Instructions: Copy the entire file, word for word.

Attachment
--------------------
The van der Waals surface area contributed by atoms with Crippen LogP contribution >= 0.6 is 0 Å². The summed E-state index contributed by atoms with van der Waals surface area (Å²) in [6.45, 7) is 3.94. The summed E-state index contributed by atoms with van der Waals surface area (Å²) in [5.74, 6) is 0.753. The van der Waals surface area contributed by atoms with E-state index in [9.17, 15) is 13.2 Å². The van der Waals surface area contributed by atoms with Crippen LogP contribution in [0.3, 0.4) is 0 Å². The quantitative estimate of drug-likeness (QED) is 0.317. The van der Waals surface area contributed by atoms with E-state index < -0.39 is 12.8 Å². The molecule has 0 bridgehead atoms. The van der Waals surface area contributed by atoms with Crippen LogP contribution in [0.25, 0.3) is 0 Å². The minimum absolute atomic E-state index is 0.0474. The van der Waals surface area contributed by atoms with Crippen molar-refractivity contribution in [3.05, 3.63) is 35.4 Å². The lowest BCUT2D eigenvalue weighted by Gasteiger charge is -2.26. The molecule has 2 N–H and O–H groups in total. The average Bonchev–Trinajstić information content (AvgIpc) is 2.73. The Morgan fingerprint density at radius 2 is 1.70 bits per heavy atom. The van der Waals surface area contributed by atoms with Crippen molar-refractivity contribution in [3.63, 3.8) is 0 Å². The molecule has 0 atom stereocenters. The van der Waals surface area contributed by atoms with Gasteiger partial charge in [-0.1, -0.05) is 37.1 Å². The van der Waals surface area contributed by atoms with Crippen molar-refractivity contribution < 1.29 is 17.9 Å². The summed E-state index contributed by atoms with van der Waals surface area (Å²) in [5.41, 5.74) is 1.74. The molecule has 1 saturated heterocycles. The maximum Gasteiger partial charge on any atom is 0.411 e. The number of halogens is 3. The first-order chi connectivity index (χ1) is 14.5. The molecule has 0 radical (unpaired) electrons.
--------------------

The van der Waals surface area contributed by atoms with Crippen LogP contribution >= 0.6 is 0 Å². The summed E-state index contributed by atoms with van der Waals surface area (Å²) in [6.45, 7) is 3.94. The summed E-state index contributed by atoms with van der Waals surface area (Å²) in [5.74, 6) is 0.753. The van der Waals surface area contributed by atoms with E-state index in [9.17, 15) is 13.2 Å². The van der Waals surface area contributed by atoms with Crippen LogP contribution in [0.3, 0.4) is 0 Å². The quantitative estimate of drug-likeness (QED) is 0.317. The van der Waals surface area contributed by atoms with E-state index < -0.39 is 12.8 Å². The molecule has 0 bridgehead atoms. The van der Waals surface area contributed by atoms with Crippen LogP contribution in [0.25, 0.3) is 0 Å². The minimum absolute atomic E-state index is 0.0474. The van der Waals surface area contributed by atoms with Crippen molar-refractivity contribution in [3.05, 3.63) is 35.4 Å². The lowest BCUT2D eigenvalue weighted by Gasteiger charge is -2.26. The molecule has 2 N–H and O–H groups in total. The average Bonchev–Trinajstić information content (AvgIpc) is 2.73. The Morgan fingerprint density at radius 2 is 1.70 bits per heavy atom. The van der Waals surface area contributed by atoms with Crippen molar-refractivity contribution in [3.63, 3.8) is 0 Å². The molecule has 0 atom stereocenters. The van der Waals surface area contributed by atoms with Gasteiger partial charge in [-0.1, -0.05) is 37.1 Å². The van der Waals surface area contributed by atoms with Crippen molar-refractivity contribution < 1.29 is 17.9 Å². The summed E-state index contributed by atoms with van der Waals surface area (Å²) in [5.41, 5.74) is 1.74. The molecule has 1 saturated heterocycles. The maximum Gasteiger partial charge on any atom is 0.411 e. The number of halogens is 3. The first-order chi connectivity index (χ1) is 14.5. The molecule has 0 radical (unpaired) electrons.